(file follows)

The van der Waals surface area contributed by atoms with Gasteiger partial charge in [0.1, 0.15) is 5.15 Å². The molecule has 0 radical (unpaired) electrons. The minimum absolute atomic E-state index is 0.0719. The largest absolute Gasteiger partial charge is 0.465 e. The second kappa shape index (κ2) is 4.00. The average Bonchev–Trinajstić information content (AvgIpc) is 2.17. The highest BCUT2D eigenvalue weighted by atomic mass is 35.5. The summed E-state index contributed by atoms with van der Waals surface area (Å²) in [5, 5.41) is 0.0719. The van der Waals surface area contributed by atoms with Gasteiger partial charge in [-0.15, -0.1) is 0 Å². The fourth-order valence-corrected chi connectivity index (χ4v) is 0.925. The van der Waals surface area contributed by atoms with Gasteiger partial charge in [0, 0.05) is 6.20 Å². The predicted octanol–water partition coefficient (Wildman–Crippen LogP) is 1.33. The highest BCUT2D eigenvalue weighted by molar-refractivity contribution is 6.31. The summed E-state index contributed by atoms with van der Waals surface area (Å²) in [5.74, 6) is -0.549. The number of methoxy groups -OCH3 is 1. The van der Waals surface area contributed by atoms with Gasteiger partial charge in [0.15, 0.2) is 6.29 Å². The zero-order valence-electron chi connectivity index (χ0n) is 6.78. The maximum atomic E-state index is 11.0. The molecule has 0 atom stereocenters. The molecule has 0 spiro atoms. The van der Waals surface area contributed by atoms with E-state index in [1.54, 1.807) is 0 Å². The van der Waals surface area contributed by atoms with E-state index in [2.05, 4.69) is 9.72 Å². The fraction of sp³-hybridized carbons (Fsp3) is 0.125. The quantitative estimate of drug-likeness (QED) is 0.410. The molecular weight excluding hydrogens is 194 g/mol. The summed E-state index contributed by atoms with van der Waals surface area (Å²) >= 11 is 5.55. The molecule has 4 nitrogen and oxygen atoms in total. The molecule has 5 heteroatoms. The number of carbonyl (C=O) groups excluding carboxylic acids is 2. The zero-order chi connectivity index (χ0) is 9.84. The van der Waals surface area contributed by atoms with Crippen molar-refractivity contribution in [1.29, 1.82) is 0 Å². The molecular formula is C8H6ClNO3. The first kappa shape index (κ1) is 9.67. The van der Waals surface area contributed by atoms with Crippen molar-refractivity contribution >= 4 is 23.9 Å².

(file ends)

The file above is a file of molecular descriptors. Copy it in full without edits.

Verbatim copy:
The van der Waals surface area contributed by atoms with Gasteiger partial charge in [0.1, 0.15) is 5.15 Å². The molecule has 0 radical (unpaired) electrons. The minimum absolute atomic E-state index is 0.0719. The largest absolute Gasteiger partial charge is 0.465 e. The second kappa shape index (κ2) is 4.00. The average Bonchev–Trinajstić information content (AvgIpc) is 2.17. The highest BCUT2D eigenvalue weighted by atomic mass is 35.5. The summed E-state index contributed by atoms with van der Waals surface area (Å²) in [5, 5.41) is 0.0719. The van der Waals surface area contributed by atoms with Gasteiger partial charge in [-0.15, -0.1) is 0 Å². The fourth-order valence-corrected chi connectivity index (χ4v) is 0.925. The van der Waals surface area contributed by atoms with Gasteiger partial charge in [0, 0.05) is 6.20 Å². The predicted octanol–water partition coefficient (Wildman–Crippen LogP) is 1.33. The highest BCUT2D eigenvalue weighted by molar-refractivity contribution is 6.31. The summed E-state index contributed by atoms with van der Waals surface area (Å²) in [5.74, 6) is -0.549. The number of methoxy groups -OCH3 is 1. The van der Waals surface area contributed by atoms with Gasteiger partial charge in [0.15, 0.2) is 6.29 Å². The zero-order valence-electron chi connectivity index (χ0n) is 6.78. The maximum atomic E-state index is 11.0. The molecule has 0 atom stereocenters. The molecule has 0 spiro atoms. The van der Waals surface area contributed by atoms with E-state index in [1.54, 1.807) is 0 Å². The van der Waals surface area contributed by atoms with E-state index in [2.05, 4.69) is 9.72 Å². The fraction of sp³-hybridized carbons (Fsp3) is 0.125. The quantitative estimate of drug-likeness (QED) is 0.410. The molecular weight excluding hydrogens is 194 g/mol. The summed E-state index contributed by atoms with van der Waals surface area (Å²) >= 11 is 5.55. The molecule has 4 nitrogen and oxygen atoms in total. The molecule has 5 heteroatoms. The number of carbonyl (C=O) groups excluding carboxylic acids is 2. The zero-order chi connectivity index (χ0) is 9.84. The van der Waals surface area contributed by atoms with Crippen molar-refractivity contribution in [1.29, 1.82) is 0 Å². The molecular formula is C8H6ClNO3. The first kappa shape index (κ1) is 9.67. The van der Waals surface area contributed by atoms with Crippen molar-refractivity contribution >= 4 is 23.9 Å².